BPTF bromodomain (2796-2907 aa) (GST-tagged), Human recombinant protein
BPTF bromodomain (2796-2907 aa) (GST-tagged), Human recombinant
|Calculated MW||40.1 kDa (2796-2907 aa + NT GST Tag)|
|Other Names||Bromodomain PHD Finger Transcription Factor|
|Storage||-80°C; 50 mM Tris, pH 7.5, containing 500 mM sodium chloride, 5 mM β-mercaptoethanol and 5% glycerol.|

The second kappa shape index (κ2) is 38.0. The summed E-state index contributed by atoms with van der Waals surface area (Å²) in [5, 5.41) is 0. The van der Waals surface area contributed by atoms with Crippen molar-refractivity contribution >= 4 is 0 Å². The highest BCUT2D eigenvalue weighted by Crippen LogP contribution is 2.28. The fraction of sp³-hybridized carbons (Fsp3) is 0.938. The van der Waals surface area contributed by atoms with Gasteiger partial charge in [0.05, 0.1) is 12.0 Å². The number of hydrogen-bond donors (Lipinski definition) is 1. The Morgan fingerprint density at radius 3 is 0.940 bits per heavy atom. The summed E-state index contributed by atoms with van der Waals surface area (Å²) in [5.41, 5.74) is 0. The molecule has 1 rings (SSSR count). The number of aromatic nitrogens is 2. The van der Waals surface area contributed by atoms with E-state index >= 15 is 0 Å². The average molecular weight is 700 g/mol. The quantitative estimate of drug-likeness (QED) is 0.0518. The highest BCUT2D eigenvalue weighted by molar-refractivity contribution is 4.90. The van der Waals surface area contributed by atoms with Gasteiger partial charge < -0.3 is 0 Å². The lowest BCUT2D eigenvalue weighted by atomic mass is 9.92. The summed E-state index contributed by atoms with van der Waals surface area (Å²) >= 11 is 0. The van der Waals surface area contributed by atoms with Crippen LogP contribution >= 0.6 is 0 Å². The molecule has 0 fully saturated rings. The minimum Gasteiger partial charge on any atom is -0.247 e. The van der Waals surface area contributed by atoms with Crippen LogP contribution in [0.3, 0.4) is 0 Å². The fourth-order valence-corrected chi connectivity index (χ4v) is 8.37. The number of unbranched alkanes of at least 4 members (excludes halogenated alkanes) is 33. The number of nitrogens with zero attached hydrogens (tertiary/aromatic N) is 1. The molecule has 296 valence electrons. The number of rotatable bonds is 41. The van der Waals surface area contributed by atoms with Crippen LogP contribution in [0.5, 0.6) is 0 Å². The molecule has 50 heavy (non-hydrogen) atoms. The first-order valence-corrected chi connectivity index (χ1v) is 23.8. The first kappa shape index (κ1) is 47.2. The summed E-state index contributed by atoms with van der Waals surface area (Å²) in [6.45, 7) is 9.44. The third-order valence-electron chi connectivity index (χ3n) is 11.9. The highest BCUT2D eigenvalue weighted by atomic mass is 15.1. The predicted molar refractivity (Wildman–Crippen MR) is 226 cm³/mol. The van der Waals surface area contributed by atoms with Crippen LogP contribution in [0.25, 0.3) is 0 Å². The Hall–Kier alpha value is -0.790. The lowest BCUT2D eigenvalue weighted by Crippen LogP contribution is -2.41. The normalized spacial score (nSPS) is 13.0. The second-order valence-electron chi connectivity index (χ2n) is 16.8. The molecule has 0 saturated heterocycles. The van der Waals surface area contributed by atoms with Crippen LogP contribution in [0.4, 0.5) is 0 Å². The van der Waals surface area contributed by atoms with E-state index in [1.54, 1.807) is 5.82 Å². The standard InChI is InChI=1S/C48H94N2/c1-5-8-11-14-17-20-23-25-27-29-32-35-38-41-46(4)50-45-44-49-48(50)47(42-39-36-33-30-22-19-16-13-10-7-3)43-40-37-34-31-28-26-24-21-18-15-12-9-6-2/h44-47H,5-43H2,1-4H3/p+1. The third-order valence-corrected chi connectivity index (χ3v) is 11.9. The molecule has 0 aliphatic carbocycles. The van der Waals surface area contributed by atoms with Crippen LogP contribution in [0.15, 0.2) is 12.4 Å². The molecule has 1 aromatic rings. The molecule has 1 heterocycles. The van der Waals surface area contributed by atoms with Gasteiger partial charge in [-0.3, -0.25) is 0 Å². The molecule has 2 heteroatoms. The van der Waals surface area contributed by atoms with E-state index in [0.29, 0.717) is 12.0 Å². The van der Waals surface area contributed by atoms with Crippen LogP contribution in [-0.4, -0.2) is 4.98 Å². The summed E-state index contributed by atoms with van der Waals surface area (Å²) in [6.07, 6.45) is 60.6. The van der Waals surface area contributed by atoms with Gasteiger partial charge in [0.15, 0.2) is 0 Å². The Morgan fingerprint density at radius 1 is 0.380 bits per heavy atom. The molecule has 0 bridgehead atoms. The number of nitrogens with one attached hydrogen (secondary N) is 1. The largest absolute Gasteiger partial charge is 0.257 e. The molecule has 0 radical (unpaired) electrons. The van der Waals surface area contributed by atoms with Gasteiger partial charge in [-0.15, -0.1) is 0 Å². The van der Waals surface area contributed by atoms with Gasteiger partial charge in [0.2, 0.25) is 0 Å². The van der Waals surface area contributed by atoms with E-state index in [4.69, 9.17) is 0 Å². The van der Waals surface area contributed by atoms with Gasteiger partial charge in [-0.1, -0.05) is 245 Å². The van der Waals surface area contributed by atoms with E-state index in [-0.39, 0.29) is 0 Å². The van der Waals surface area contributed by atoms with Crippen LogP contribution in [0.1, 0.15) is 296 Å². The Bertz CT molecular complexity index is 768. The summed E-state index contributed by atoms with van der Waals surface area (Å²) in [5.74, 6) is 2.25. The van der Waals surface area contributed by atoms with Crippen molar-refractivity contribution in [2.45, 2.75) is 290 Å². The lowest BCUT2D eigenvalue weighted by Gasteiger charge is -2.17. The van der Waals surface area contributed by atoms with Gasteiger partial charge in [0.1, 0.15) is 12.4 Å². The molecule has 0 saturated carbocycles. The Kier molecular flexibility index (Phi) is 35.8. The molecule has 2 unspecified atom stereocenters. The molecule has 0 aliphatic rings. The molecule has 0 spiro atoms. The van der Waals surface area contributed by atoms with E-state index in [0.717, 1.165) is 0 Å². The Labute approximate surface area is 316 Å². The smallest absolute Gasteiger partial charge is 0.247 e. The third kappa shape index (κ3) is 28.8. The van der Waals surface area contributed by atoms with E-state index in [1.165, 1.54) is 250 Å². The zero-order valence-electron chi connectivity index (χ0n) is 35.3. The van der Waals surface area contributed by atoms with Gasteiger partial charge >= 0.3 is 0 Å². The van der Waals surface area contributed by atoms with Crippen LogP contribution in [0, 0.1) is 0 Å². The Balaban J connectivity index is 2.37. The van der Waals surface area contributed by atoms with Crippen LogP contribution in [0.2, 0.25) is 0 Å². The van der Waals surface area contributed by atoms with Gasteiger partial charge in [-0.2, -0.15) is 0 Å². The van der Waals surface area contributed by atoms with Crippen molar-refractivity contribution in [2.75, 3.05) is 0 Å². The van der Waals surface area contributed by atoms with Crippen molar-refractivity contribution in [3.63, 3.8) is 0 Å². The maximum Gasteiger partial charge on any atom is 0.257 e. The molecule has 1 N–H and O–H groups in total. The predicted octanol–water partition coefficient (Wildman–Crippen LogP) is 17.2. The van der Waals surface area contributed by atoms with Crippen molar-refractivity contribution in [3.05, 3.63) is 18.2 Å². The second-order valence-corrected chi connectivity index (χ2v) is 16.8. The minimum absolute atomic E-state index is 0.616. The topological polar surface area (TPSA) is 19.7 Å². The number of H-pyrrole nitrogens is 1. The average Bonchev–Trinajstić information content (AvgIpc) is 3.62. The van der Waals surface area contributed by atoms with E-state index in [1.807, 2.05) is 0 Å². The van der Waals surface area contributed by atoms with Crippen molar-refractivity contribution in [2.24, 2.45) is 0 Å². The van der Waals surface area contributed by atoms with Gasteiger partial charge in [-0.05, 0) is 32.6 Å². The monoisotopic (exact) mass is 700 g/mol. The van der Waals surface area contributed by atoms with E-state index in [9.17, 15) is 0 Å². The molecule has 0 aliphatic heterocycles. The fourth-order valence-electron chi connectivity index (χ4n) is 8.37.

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The acetylation of histone lysine residues plays a crucial role in the epigenetic regulation of gene transcription. A bromodomain is a protein domain that recognizes acetylated lysine residues such as those on the N-terminal tails of histones. This recognition is often a prerequisite for protein-histone association and chromatin remodeling. These domains function in the linking of protein complexes to acetylated nucleosomes, thereby controlling chromatin structure and gene expression. Thus, bromodomains serve as “readers” of histone acetylation marks regulating the transcription of target promoters. BPTF is the largest component of the NURF chromatin remodeling complex. It includes adjacent PHD and bromodomains which recognize trimethylation of H3K4 or acetylation of lysines in histone 4, respectively. BPTF is an essential regulator of gene expression in early mouse embryos, and its knock-out is embryonic lethal. Duplication of the BPTF gene has been suggested to increase proliferation of cultured cancer cells, and aberrant BPTF copy numbers were found in 42% of the “NCI-60” panel of 60 human cancer cell lines. This protein product contains the bromodomain of BPTF.
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